jprichvaIt's time to revive Trotskyism. The Sixteenth Congress of fhe Fourth International is scheduled to meet in Belgium in 2010. It's time to put his ideas into real practice.


    Ah, a true Marxist. A man who has true hate in his soul.

    You should fly with me to China the next time I go and see how Marxism is playing out.
  • Posted by a hidden member.
    Log in to view his profile

    Aug 29, 2009 4:02 AM GMT
    Christian73Quite simply: Yes.

    Much of what was lost by the rich was on paper. Few, if any, of them lost their homes. In fact, I suspect many more of them were hurt by Bernie Madoff's Ponzi Scheme than by the recession. The stock market has been rebounding and, much of what was lost in paper money is coming back.


    You are essentially correct with some tweaking. Don't make the assumption that vast portions of an individuals wealth is held in stocks, etc. Or that wealth is held directly.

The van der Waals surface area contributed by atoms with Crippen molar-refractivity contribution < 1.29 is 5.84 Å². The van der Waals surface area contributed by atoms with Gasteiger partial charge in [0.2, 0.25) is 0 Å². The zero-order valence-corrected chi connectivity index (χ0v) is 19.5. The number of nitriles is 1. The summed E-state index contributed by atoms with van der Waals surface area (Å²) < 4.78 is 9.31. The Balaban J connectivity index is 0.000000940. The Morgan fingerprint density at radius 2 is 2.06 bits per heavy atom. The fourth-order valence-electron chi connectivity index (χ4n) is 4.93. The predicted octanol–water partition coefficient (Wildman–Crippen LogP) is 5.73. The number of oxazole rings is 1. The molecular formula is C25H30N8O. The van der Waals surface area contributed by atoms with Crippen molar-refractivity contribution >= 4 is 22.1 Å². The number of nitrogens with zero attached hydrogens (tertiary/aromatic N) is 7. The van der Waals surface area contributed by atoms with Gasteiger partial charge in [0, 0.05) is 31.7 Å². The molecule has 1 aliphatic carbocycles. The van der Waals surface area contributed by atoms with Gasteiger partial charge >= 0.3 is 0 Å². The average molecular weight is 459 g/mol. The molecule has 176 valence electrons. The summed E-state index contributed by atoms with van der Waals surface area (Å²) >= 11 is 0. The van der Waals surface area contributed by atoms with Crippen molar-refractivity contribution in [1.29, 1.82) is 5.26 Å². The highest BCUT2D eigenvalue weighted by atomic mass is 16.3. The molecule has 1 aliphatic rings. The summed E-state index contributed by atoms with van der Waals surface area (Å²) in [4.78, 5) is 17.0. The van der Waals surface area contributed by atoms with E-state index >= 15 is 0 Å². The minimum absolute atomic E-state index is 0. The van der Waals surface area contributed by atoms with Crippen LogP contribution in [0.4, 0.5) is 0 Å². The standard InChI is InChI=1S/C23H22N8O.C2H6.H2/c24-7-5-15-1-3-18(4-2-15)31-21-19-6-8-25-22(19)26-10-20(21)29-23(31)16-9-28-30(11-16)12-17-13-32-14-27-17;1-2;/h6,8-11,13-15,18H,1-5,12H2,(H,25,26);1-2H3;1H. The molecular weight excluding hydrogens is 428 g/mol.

• Posted by a hidden member.
    Log in to view his profile

    Aug 29, 2009 4:09 AM GMT
    charlitosQuestion:

    Who the poor works for?


    Not necessarily the rich. That is the true greatness of western democracy thanks to the House of Rothschild. icon_biggrin.gif

    You may work for yourself and your coworkers. Phillips Patroleum is owned by its' employees for instance. This was true for United Airlines, but they had their own internal problems with the philosophy of Trotsky. Lol. Sort of a similar reason as to why the great Paris Commune failed.
  • Posted by a hidden member.
    Log in to view his profile

    Aug 29, 2009 4:09 AM GMT
    I'm in love with The Dollar Tree.
  • Posted by a hidden member.